Project description:The focus of this work is to elucidate how phospholipid composition can modulate lipid nanoparticle interactions in phospholipid monolayer systems. We report on alterations in lipid domain formation induced by anionically engineered carbon nanodiamonds (ECNs) as a function of lipid headgroup charge and alkyl chain saturation. Using surface pressure vs area isotherms, monolayer compressibility, and fluorescence microscopy, we found that anionic ECNs induced domain shape alterations in zwitterionic phosphatidylcholine lipids, irrespective of the lipid alkyl chain saturation, even when the surface pressure vs area isotherms did not show any significant changes. Bean-shaped structures characteristic of dipalmitoylphosphatidylcholine (DPPC) were converted to multilobed, fractal, or spiral domains as a result of exposure to ECNs, indicating that ECNs lower the line tension between domains in the case of zwitterionic lipids. For membrane systems containing anionic phospholipids, ECN-induced changes in domain packing were related to the electrostatic interactions between the anionic ECNs and the anionic lipid headgroups, even when zwitterionic lipids are present in excess. By comparing the measured size distributions with our recently developed theory derived by minimizing the free energy associated with the domain energy and mixing entropy, we found that the change in line tension induced by anionic ECNs is dominated by the charge in the condensed lipid domains. Atomic force microscopy images of the transferred anionic films confirm that the location of the anionic ECNs in the lipid monolayers is also modulated by the charge on the condensed lipid domains. Because biological membranes such as lung surfactants contain both saturated and unsaturated phospholipids with different lipid headgroup charges, our results suggest that when studying potential adverse effects of nanoparticles on biological systems the role of lipid compositions cannot be neglected.
Project description:Peptides and analogs such as peptide nucleic acids (PNA) are promising tools and therapeutics, but the cell membrane remains a barrier to intracellular targets. Conjugation to classical cell penetrating peptides (CPPs) such as pTat<sub>48-60</sub> (tat) and pAntp<sub>43-68</sub> (penetratin) facilitates delivery; however, efficiencies are low. Lack of explicit design principles hinders rational improvement. Here, we use synthetic molecular evolution (SME) to identify gain-of-function CPPs with dramatically improved ability to deliver cargoes to cells at low concentration. A CPP library containing 8192 tat/penetratin hybrid peptides coupled to an 18-residue PNA is screened using the HeLa pTRE-LucIVS2 splice correction reporter system. The daughter CPPs identified are one to two orders of magnitude more efficient than the parent sequences at delivery of PNA, and also deliver a dye cargo and an anionic peptide cargo. The significant increase in performance following a single iteration of SME demonstrates the power of this approach to peptide sequence optimization.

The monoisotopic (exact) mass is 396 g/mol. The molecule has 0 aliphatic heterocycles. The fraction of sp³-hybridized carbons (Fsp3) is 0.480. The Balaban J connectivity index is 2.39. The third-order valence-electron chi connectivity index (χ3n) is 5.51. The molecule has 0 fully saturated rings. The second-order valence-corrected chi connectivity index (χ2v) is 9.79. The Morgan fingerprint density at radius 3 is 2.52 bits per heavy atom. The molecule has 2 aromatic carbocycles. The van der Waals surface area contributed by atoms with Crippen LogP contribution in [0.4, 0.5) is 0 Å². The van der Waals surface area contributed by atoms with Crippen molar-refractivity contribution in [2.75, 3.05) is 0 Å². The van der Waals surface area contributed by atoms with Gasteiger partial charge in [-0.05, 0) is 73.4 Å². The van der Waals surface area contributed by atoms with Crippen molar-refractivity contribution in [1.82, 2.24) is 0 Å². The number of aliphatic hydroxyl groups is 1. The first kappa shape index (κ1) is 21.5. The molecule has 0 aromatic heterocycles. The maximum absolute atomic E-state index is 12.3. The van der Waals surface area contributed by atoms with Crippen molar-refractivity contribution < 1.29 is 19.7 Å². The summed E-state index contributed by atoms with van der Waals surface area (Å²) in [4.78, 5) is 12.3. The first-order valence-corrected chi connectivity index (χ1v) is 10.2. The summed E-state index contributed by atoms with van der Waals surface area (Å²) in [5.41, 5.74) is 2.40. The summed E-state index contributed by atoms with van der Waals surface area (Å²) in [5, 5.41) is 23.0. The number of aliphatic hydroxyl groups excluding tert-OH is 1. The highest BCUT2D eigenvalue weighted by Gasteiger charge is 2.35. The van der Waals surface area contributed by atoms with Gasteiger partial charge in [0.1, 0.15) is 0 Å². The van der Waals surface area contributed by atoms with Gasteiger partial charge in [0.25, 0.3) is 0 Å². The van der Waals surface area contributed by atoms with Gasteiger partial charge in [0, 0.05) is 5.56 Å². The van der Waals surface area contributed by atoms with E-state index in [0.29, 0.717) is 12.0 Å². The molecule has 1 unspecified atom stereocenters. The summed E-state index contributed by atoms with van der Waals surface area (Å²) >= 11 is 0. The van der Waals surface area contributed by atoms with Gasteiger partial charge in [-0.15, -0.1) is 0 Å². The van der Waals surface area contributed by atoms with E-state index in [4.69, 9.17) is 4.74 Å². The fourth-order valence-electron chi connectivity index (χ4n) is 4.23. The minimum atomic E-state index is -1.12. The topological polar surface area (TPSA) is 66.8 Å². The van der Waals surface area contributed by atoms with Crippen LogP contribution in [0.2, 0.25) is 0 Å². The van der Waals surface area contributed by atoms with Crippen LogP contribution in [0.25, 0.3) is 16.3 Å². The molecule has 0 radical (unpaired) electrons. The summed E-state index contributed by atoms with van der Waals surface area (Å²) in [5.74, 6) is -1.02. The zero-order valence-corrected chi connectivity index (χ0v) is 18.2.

Project description:Amphiphilic alpha-helices are common motifs used in numerous biological systems including membrane channels/pores and antimicrobial peptides (AMPs), and binding proteins, and a variety of synthetic biomaterials. Previously, an amphiphilic peptide with lysine-containing motifs was shown to reversibly bind the anionic porphyrin meso-Tetra(4-sulfonatophenyl)porphyrin (TPPS4 2-) and promote the formation of excitonically coupled conductive J-aggregates. The work presented here focuses on the use of this amphiphilic peptide and derivatives as a potential antimicrobial agent. AMPs are naturally occurring components of the innate immune system, which selectively target and kill bacteria. Sequence derivatives were synthesized in which the position of the Trp, used as a fluorescence reporter, was changed. Additional variants were synthesized where the hydrophobic amino acids were replaced with Ala to reduce net hydrophobicity or where the cationic Lys residues were replaced with diaminopropionic acid (Dap). All peptide sequences retained the ability to bind TPPS4 2- and promote the formation of J-aggregates. The peptides all exhibited a preference for binding anionic lipid vesicles compared to zwitterionic bilayers. The Trp position did not impact antimicrobial activity, but the substituted peptides exhibited markedly lower efficacy. The Dap-containing peptide was only active against E. coli and P. aeruginosa, while the Ala-substituted peptide was inactive at the concentrations tested. This trend was also evident in bacterial membrane permeabilization. The results indicate that the amphiphilic porphyrin binding peptides can also be used as antimicrobial peptides. The cationic nature is a driver in binding to lipid bilayers, but the overall hydrophobicity is important for antimicrobial activity and membrane disruption.